LaborTalk for May 17, 2012

JPMorgan Hired Lobbyists to Ease Risks
and Create Loopholes for Investments

By Harry Kelber

The days after the JPMorgan Bank announced it had lost $2 billion (probably more) in risky financial gambles, three of the bank's top executives resigned, but the reasons for the collapse of the company's huge investments were largely kept secret from the public.

The bank's CEO, James Dimon, called the strategy to gamble the money "flawed, complex, poorly reviewed, poorly executed and poorly monitored," omitting his role in the risky investment for outsize profits.

But where were the regulators that were supposed to prevent such financial disasters? Wasn't that what we were promised with the passage of the Dodd-Frank legislation?

What we now know — or should have suspected — was that the bank had hired teams of lobbyists to explore every loophole that would make the company more profitable and less risk-prone. The lobbyists apparently persuaded the Federal Reserve Bank and other government agencies, as well as some members of Congress to ease the restrictions on risky investments.

Banks Will Continue to Take Risks to Earn Big Profits

Do the big banks see the appointment of more regulators as a solution to risky financial investments? Wall Street insiders scoff at this suggestion. They believe they have the power to circumvent any set of new regulations that Congress will propose. Their lobbyists are poised for any eventuality.

JPMorgan probably won't change its risk-taking investments. Here is what Matthew E. Zames, a top company executive, predicted::

"I am proud of the firm's efforts over the past several days to address our mistakes, and pleased to join the dedicated employees in our Chief Investment office today." he wrote in his memo to employees. "Together, we will have a sharp, renewed focus on our hedging strategies, risk management and execution. JPMorgan will come out of this experience as a stronger firm," he added.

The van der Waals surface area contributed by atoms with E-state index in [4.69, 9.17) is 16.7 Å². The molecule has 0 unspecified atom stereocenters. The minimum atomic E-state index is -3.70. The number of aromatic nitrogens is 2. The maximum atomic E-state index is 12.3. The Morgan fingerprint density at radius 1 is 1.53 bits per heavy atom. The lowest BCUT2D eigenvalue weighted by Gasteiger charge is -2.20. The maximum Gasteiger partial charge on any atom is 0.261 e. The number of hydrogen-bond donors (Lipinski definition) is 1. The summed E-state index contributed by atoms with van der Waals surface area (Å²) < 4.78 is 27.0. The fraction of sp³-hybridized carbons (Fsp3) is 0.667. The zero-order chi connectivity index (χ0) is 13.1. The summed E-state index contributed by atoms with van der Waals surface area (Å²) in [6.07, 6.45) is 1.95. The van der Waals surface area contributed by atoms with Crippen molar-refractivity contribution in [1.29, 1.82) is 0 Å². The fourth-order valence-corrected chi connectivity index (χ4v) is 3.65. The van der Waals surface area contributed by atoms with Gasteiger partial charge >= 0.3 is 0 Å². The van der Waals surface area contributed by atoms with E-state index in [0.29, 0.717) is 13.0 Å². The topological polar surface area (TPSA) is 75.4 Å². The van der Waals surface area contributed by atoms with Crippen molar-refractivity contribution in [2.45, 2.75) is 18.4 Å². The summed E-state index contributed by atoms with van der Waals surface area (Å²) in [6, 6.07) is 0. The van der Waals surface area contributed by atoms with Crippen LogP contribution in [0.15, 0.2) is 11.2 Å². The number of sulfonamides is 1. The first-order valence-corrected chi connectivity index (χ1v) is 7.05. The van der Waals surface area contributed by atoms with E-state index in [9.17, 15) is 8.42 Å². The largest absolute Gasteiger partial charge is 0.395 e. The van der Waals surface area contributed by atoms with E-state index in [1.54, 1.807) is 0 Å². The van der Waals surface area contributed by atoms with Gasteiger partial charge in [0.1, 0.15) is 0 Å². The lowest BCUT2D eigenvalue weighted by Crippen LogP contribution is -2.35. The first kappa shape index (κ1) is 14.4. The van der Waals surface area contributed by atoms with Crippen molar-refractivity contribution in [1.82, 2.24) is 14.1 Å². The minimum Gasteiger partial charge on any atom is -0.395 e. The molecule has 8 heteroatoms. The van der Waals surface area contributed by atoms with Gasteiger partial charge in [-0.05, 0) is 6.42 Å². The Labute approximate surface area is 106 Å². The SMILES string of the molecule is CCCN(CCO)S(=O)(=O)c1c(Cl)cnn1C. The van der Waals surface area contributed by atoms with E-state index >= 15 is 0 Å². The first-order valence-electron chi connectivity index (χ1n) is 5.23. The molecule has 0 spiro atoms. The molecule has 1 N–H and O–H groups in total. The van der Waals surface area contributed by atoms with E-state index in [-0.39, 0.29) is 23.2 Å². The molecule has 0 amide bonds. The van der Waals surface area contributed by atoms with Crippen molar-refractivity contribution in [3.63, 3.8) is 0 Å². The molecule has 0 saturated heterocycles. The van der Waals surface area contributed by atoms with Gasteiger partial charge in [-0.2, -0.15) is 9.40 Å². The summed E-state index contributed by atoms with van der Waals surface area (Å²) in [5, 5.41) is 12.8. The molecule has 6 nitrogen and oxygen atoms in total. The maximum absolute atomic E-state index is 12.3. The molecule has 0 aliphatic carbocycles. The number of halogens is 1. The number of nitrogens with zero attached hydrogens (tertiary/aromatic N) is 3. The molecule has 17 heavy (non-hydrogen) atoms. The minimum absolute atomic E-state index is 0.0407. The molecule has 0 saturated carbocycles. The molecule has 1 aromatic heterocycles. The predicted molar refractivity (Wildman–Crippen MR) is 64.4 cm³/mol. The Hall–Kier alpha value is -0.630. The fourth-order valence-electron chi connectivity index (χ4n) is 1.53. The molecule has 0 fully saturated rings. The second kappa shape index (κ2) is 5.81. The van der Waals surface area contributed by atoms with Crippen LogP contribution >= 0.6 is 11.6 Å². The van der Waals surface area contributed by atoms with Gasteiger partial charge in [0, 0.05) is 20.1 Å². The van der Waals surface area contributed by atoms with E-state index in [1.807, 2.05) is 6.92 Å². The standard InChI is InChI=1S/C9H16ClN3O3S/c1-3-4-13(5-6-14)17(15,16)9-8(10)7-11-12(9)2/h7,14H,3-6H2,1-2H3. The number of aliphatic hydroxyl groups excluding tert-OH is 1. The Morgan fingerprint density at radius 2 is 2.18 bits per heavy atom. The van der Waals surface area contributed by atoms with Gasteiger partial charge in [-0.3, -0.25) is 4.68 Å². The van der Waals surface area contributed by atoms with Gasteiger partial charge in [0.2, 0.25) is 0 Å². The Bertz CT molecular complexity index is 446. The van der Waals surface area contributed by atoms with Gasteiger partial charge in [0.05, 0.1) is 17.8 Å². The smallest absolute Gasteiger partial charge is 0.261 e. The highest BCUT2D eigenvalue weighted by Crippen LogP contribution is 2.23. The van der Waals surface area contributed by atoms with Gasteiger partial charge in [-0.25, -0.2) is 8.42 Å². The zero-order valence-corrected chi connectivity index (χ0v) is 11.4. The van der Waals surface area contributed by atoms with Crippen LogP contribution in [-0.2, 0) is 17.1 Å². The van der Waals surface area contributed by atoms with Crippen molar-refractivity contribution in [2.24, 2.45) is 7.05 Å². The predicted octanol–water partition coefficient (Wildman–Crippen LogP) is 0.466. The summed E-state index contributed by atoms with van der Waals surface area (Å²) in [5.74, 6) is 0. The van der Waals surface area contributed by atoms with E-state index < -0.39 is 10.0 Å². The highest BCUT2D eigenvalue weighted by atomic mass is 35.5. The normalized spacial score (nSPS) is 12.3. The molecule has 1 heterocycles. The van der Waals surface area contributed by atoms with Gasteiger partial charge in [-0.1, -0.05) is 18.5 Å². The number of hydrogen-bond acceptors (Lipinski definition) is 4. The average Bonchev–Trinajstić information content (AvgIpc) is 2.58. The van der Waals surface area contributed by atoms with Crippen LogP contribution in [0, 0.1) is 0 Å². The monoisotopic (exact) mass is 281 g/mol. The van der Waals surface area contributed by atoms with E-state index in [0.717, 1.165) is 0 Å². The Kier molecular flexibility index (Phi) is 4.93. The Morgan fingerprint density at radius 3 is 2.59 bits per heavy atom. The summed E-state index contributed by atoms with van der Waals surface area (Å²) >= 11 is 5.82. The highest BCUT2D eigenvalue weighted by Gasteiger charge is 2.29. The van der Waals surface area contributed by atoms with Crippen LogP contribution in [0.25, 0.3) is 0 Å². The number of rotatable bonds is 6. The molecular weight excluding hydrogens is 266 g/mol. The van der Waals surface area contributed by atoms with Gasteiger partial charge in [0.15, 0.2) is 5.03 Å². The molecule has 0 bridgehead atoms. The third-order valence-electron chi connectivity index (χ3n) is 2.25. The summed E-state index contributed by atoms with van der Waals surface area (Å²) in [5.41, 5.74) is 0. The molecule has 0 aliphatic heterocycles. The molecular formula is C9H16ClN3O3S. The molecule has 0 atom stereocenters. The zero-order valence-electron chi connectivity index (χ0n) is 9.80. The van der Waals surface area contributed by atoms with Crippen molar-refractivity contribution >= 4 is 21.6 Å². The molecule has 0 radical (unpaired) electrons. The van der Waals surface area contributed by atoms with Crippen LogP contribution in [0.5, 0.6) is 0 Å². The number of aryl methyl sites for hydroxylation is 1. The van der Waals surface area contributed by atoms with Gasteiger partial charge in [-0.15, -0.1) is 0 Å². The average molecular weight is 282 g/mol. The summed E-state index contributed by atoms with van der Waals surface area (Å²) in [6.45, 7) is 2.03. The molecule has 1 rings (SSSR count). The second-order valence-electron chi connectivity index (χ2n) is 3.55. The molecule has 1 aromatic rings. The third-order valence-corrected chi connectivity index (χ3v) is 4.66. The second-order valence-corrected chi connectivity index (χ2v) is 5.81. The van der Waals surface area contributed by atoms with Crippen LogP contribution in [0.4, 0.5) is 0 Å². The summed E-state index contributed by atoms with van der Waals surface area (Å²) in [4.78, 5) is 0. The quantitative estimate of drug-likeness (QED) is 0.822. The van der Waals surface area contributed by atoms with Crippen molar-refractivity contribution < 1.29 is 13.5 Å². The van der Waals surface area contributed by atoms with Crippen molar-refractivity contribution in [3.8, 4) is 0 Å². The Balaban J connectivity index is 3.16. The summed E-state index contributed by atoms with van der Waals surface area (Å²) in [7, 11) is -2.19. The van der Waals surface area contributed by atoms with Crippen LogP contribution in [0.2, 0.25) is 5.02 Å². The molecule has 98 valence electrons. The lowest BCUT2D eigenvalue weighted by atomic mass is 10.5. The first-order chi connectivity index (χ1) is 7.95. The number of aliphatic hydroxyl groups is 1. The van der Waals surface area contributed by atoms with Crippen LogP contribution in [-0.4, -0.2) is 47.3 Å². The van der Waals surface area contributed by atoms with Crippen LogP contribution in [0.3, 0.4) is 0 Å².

What happens now? There will be debate on whether more or fewer regulators are needed to prevent future large-scale financial disasters. There may be new investigations of the banking industry, but nothing is likely to change. The bankers will continue to use our depositors' money for their risky, but usually profitable, investments.

* * * * *

During the Great Depression, Congress, faced with hundreds of bank failures, passed the Glass-Steagall Act in 1933. This Act separated investment and commercial banking activities. Overzealous bank activity in stock market investments was deemed to be the main culprit in the financial crash of 1929.

In 1999, Glass-Steagall was repealed during the administration of former President Bill Clinton. The new Glass-Steagall Act gave the banks the power to engage in whatever activities they chose.

Since the big banks are gambling with our money and keeping profitable investments for themselves, has anyone suggested they ought to be nationalized?

LaborTalk will be posted here on May 24, 2012 and on our two web sites: and on

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